Sunday, October 09, 2005

A History of Violence

I grew up in a male-dominated household. I had three brothers and no sisters. Since my mother was not especially assertive, all our cultural and social activities were dictated by the males of the house. We watched westerns and cop shows on television and attended shoot-em-up movies. The games we played were "cops and robbers," "cowboys and Indians," and "GI Joe." My oldest brother would occasionally advise me I was acting "like a girl," a clear warning to knock off such asinine behavior.

I mention this to preface what I am about to say.

Even as an adult, my choices are not the typical female fare. Among my favorite authors are Lee Child, Andrew Vachss and Carol O'Connell--all of whom tend to walk on the dark side of the sidewalk. I loved Kill Bill (both volumes), Pulp Fiction and Con Air.

The MPAA rating of "R" for brutal violence, graphic sexuality, nudity and language didn't faze me when it came to deciding to go see "A History of Violence," David Cronenberg's latest film.

What did interest me was my very strong reaction to the movie. After seeing it with a friend over the weekend, I went back alone three days later, to see it again. There was something about the film that disturbed me in a way that the other films I mentioned did not.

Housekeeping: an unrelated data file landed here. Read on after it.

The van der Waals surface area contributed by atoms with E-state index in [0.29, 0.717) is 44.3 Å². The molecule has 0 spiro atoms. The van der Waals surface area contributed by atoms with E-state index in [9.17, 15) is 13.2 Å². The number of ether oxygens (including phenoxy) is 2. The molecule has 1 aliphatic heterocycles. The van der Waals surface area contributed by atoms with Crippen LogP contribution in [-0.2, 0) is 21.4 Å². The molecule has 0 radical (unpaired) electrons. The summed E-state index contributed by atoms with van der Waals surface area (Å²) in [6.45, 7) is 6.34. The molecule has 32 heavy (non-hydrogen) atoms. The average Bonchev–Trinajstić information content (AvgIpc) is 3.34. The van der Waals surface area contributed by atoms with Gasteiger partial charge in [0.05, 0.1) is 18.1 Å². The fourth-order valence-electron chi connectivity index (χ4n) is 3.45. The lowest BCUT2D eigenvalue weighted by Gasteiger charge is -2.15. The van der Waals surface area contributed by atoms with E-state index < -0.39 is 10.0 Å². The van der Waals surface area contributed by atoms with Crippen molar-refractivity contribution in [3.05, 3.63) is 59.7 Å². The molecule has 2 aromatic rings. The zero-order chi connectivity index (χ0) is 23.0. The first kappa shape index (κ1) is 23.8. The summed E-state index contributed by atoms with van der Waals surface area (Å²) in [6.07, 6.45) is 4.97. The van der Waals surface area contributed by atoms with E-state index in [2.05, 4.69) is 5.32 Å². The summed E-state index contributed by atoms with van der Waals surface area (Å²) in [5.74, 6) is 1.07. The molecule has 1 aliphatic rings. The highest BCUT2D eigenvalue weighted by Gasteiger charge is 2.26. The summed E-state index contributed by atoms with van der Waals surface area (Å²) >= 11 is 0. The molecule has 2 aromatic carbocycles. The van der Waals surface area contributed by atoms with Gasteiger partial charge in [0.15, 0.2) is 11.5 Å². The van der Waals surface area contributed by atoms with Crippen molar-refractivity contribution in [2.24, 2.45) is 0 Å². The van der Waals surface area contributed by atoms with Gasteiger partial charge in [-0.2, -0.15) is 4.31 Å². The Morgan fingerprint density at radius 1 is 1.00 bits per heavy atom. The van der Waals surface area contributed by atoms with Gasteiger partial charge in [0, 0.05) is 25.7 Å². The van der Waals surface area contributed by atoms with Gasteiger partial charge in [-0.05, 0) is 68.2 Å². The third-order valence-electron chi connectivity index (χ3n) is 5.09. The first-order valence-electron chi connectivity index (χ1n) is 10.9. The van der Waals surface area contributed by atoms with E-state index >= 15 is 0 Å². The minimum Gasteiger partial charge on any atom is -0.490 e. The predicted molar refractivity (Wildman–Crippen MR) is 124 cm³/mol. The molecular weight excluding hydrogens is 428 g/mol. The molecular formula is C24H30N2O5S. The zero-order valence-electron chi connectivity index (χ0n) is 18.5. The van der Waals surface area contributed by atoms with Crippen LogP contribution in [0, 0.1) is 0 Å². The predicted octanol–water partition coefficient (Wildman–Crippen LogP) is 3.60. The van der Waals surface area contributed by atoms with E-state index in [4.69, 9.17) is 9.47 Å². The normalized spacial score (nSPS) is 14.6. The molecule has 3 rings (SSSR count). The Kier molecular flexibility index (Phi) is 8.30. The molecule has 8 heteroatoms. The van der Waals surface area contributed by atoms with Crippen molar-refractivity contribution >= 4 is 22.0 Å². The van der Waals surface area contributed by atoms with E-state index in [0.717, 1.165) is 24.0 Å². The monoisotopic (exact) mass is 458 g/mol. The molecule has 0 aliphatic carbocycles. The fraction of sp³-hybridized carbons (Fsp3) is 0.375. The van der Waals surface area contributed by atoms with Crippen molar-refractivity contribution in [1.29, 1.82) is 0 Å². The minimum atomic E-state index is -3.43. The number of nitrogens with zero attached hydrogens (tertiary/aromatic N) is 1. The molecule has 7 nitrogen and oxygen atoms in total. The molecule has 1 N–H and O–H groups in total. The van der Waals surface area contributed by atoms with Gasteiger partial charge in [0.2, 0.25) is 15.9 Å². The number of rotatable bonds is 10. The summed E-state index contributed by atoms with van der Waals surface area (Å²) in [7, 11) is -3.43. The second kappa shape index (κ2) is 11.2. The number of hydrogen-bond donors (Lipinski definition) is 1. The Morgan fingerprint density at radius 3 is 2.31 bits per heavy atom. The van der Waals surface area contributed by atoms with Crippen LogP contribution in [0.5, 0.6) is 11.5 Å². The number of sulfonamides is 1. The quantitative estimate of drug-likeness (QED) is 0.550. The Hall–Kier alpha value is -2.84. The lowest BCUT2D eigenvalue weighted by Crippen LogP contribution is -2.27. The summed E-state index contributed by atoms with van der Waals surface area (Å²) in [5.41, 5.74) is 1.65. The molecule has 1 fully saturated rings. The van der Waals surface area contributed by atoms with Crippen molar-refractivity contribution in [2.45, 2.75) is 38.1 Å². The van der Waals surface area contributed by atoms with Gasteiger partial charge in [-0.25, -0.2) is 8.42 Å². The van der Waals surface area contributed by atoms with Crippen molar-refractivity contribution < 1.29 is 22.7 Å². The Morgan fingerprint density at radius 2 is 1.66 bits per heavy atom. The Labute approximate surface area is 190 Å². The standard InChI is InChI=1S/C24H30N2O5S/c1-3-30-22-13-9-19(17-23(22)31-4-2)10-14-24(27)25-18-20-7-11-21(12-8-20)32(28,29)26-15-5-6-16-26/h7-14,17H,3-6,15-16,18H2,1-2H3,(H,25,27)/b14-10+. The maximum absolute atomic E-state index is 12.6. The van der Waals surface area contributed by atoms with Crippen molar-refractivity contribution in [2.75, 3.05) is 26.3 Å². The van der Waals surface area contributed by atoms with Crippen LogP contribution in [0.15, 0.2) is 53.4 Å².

When I'd seen the movie the first time, I thought the main theme was redemption and the question of whether a person could be redeemed. It took two viewings before I realized that it also makes a strong statement about violence. All the violence--whether "justified" or not--is ugly, brutal and very up close and personal. Unlike most films, in which the hero's violence is presented in a positive light that allows audiences to cheer him, this movie argues that all violence is wrong. In fact, in one scene, the most violent character says, "We don't solve our problems with our fists."

I have friends who refuse to allow their children to see violent movies or television shows. I've always rolled my eyes and muttered, "Whatever," when they've gotten on their soapbox about the subject. My attitude was the typical "It didn't hurt me when I was growing up."

I have to admit my attitude is changing. As I see the vicious computer games both boys and girls now play, and as I listen to rap lyrics celebrating rape and cop-killing, I cringe. And I realize something: if it takes me, an adult, two viewings of a film to realize its true message, what about the teenagers who were in the audience? Are they going to be repulsed or excited by the viciousness of the attacks in that movie?

My nephew just turned two. Maybe he'd benefit from playing with his sister's toys and watching her videos.

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